Manage Firefox Plug-ins using PolicyPak and the PolicyPak DesignStudio

PolicyPak can manage your Firefox plugins. And we start you off with an example Pak. This video shows you how to take this example Pak and make settings for whatever plugins you want.

Manage Firefox Plugins using PolicyPak and the PolicyPak DesignStudio Video Transcript

Hi. This is Jeremy Moskowitz, Group Policy MVP and Founder of PolicyPak Software. In this video, I’m going to show you how to use the PolicyPak Design Studio to manage your own Firefox plug-ins. PolicyPak has the ability to turn off/disable existing plug-ins in Firefox, and I’m going to show you how to do that.

To get started here, let’s take a look at Firefox. If we go to the “Add-ons” tab in Firefox, you can see I’ve got a variety pack of plug-ins. As of this recording, PolicyPak can only manage plug-ins. It cannot manage extensions; it can only manage plug-ins. Coming soon to a theater near you, we will be doing extensions as well, but right now we can only do plug-ins.

With that in mind, what I’m going to do is I’m going to show you two or three of these guys by creating a new Pak. This Pak that I’m creating for this video I will call something like the “Firefox Plugins Example” Pak, and it will be available for download inside the Customer Portal. That way, you can just keep going if you want to, or you can use this video as a source to create your own from scratch regardless of what plug-ins you have.

The way I’m going to get started here is I’m going to “Start a new project (Expert Mode)” in the Design Studio. What I’m going to do next is set the “Project Properties.” I’ll call this “Mozilla Firefox Plugins Example.” The “Target data type” that we want here is actually the “Mozilla-specific config file.” The default “Data file name” is correct, which is “%AppData%MozillaFirefoxprofiles.ini.”

Then you should put in the “Application name” as well: “Mozilla Firefox.” That dialogue box helps us understand which application because Mozilla actually makes a wide variety of applications, not just Firefox, but these directions are specific for Firefox.

I’m going to not “Enable predefined Item-Level Targeting” here, which is to say that what we produce here today should work for all versions of Firefox even really old ones to really new ones. There’s no reason to lock this down such that it will only work for a particular version, so I’m going to leave it just like this.

The next thing I’m going to do is I’m going to just put a “Check Box” in here. Maybe I’ll just do the “Adobe Acrobat 10.1.0.534.” I’ll double click here. I’ll call this “Check Box” “Adobe Acrobat 10.1 Plugins (Check On for On, Check Off for Off).” There we go. That way, we know what we’re doing here.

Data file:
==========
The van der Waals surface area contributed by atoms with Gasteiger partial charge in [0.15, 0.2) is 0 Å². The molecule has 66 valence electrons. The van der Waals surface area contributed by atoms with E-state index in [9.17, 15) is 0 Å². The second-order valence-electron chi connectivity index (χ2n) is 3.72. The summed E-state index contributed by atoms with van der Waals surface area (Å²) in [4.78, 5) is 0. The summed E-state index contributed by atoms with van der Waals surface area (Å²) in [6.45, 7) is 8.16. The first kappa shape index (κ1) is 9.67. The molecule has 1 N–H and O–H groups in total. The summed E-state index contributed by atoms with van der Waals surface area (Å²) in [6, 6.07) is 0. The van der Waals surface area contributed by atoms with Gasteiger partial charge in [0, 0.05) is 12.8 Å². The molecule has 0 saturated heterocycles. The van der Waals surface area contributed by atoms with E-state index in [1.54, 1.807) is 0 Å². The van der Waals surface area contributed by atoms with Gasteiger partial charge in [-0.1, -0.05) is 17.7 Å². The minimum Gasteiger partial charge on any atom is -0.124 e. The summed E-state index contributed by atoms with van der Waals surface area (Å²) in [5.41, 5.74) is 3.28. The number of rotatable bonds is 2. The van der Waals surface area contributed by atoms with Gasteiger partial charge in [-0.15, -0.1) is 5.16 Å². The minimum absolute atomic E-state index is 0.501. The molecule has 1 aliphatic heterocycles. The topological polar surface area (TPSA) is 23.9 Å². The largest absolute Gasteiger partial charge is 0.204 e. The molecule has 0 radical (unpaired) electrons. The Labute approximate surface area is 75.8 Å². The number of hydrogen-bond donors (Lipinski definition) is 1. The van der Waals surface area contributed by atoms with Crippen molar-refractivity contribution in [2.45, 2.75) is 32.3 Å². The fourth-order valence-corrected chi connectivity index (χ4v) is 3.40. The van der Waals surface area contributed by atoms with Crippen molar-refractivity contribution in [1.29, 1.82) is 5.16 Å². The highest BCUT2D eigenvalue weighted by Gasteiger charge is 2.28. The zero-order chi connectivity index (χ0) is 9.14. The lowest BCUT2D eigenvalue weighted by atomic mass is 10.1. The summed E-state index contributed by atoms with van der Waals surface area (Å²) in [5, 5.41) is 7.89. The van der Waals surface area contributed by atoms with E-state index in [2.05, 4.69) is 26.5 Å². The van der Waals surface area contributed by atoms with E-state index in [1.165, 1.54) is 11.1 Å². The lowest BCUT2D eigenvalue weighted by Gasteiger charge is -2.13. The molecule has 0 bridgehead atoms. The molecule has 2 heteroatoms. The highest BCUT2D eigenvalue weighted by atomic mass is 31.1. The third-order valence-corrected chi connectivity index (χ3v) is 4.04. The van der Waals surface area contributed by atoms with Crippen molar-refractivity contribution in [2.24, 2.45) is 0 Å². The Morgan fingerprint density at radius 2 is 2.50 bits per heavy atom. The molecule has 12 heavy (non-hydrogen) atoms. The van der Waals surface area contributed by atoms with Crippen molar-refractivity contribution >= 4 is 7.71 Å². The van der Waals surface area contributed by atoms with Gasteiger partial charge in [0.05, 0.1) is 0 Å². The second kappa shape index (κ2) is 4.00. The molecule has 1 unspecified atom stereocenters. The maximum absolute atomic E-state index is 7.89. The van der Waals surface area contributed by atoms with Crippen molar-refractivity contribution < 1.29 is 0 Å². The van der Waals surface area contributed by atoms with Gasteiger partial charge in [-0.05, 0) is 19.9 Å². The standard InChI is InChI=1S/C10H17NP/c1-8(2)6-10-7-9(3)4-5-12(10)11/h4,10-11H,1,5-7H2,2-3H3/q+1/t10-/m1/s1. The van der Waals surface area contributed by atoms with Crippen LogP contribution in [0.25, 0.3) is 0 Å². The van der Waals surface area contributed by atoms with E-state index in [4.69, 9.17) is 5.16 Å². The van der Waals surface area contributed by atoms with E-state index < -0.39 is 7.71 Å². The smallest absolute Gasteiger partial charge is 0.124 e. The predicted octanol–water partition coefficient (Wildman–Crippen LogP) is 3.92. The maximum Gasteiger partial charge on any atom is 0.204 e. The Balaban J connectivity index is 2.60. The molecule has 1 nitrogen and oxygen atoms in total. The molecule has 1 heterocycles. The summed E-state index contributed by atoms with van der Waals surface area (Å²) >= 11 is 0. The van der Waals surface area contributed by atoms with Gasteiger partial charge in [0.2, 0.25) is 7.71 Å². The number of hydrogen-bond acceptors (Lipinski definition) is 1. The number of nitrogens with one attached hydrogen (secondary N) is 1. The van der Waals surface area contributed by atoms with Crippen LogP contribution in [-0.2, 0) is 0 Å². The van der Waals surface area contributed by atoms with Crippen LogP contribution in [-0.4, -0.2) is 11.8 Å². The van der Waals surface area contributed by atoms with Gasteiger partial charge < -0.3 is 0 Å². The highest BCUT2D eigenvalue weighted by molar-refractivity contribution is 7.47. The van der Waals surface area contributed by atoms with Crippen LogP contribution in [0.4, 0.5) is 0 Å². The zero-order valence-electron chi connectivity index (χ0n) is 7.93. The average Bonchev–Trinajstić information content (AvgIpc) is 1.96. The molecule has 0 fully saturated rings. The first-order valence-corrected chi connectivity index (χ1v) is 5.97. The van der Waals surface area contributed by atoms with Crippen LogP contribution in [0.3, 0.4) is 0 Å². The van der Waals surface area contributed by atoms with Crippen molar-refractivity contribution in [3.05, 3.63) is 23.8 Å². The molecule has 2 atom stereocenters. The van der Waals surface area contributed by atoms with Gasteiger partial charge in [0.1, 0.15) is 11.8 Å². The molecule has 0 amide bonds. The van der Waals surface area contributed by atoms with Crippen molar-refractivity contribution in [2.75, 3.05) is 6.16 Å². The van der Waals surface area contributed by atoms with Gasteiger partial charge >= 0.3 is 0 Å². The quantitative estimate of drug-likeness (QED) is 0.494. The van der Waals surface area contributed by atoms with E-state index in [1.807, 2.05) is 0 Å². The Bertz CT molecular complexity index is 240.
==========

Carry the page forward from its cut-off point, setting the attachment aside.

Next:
Right now, this guy is on. We kind of don’t care about the “Default state” or the “Revert state.” That’s OK. We’ll go ahead and we’ll right click. We’ll go to the “Configuration Wizard,” and we’ll just buzz right through it, so “In a specific config file,” which is “Mozilla-specific config file” here. We’ll go ahead and read that. We’re reading the Mozilla file.

Now it’s saying what’s the current state? We’re saying “Check On for On, Check Off for Off.” The current state is, in fact, on. This guy, just to prove a point, he’s actually on. You would see the word disabled if it was off, so it’s currently on.

Now it’s saying go turn it off. Fine. Let’s go ahead and turn it off by setting “Never Activate.” You see where it says “disabled” now. Let’s just go ahead and close Firefox and really make sure that thing is really set in the config file and click “Next.”

Now we have to look around a little bit and see what we can find here. We’re looking for – there we go. It’s a little hard to see, but you can see it says “nppdf,” and you can see it’s “plugin.state.” All these guys, you’re looking for the one that says “plugin.state.”

We’re going to do this two or three times, so it’s really obvious. If you get lost, you’re looking for the changes that happened in Firefox for “plugin.state.” You can see that before the capture it didn’t exist, and after the capture it’s “0.” We’ll go ahead and click next.

Now we don’t know what the “On” value is. It’s currently “undefined,” so we’re going to try to trap that as well and figure that out. We’re going to say now go and turn it back on. Let’s go ahead and rerun “Mozilla Firefox” here. Now let’s go back to “Add-ons/Plugins” and here it is. It’s “disabled,” and now we want to make it enabled. Now we’re making it re-enabled. We’re going to close out Firefox and really make sure that thing is set in the file and click “Next.”

Once again, if you can’t find it super-fast, there it is: “plugin.state.” You’re looking for the one that changed. Again, if you don’t make two changes at once, you’ll want to do one at a time. This is “nppdf.” You can see before the capture it was “0,” and after the capture it was “1.”

If you want to make it unchecked, it’s going to set “0”; and if you want to make it checked, it’s going to set “1.” There we go, “0” and “1.” We’ll click “Next.” The default state for this guy was on. That’s totally fine. The revert state is on as well. We’ll go ahead and click “Finish.” That’s it. That’s basically how we do it. You can see “plugin.state.nppdf.”

Let’s do another one just so we’ve got a couple of examples here. Let me go back to “Add-ons.” This time, I’ll do “Java Deployment Toolkit 7.0.510.13.” I’m going to create a new “Check Box” here. I’ll move it down here. I’ll call this “Java 7.0.510 Plugin (Check On for On, Check Off for Off)” just to make it super-clear.